The U.S. Defense Department may have created the Internet, but had it kept control of the technology, it's unlikely the Web would have become the vibrant public resource it is today. That credit goes to the investment and activity of private citizens and private companies, starting in the late 1980s and early 1990s.
With Barack Obama's new spending proposals, the same sort of thing could happen to space travel and exploration. Critics of the new NASA budget have described the U.S. president as "cutting" manned space exploration and abandoning the hope of a return to the moon. But in fact, Obama's novel approach signals a much more far-sighted view of space travel than Washington has had to date. The U.S. government should be leading the way in rocket science and space exploration, but it should leave exploitation of those advances to the private sector.
The new space budget will provide encouragement and funding for the private sector to do what it does best -- move from technology research to technology development. To quote Rick Tumlinson , cofounder of the Space Frontier Foundation, a space advocacy group, there's no need for the government to be "driving the trucks in low-earth orbit." It should focus on opening up the far frontiers while businesspeople deliver the goods.
The budget also devotes extra resources to keeping the International Space Station in operation. The station was slated to be shut down, a crazy notion given that the United States has invested almost $100 billion and 30 years to build it and we have just started to make use of it. We have just moved to the six-person crew it was designed for, and it's a fine initial hub for other space activities, including commerce, research, and exploration.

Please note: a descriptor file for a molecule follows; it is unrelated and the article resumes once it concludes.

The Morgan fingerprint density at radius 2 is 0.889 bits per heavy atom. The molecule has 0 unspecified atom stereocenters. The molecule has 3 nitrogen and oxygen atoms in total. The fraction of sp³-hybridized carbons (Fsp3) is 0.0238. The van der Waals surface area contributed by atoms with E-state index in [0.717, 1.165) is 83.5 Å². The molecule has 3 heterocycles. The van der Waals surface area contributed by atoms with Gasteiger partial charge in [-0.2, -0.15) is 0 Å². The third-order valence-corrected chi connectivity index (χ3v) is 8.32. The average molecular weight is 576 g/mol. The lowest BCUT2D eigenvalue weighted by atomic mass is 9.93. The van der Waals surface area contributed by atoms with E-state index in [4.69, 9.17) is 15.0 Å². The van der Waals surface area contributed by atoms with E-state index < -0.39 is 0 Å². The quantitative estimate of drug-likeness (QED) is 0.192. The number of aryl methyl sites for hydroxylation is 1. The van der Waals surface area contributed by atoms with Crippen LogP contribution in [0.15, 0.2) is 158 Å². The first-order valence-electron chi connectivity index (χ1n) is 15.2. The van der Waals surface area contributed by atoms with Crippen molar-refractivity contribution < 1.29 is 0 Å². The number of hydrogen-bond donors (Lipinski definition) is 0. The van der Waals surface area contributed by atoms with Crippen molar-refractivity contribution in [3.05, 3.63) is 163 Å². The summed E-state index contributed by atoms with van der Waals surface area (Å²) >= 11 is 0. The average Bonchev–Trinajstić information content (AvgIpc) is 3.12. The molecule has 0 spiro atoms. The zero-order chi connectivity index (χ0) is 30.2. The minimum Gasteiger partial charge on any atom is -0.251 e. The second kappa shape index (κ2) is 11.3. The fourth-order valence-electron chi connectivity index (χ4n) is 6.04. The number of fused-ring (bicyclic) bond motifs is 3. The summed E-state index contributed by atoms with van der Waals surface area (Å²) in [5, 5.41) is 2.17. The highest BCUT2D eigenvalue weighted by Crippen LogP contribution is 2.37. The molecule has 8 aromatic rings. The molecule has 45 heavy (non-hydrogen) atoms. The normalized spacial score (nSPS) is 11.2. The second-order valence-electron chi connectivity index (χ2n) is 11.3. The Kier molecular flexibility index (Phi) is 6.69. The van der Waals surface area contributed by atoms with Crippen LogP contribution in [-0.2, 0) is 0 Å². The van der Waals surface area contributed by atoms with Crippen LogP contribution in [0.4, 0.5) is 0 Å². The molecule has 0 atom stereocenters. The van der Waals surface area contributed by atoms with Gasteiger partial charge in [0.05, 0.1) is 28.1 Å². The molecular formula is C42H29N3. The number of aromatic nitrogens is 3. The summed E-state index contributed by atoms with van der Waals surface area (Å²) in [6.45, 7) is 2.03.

However, common sense doesn't always rule in politics. When the Internet opened up to commerce, there were objections from the high priests of the cyberspace, who didn't want anyone to turn their holy calling into a business.
In the case of space, there are jobs at stake and, more importantly, politicians' careers at stake. Obama is proposing to cancel some $25 billion in NASA programs -- with most of the cuts affecting jobs in Alabama, Utah, and Texas, whose congressional delegations are now up in arms.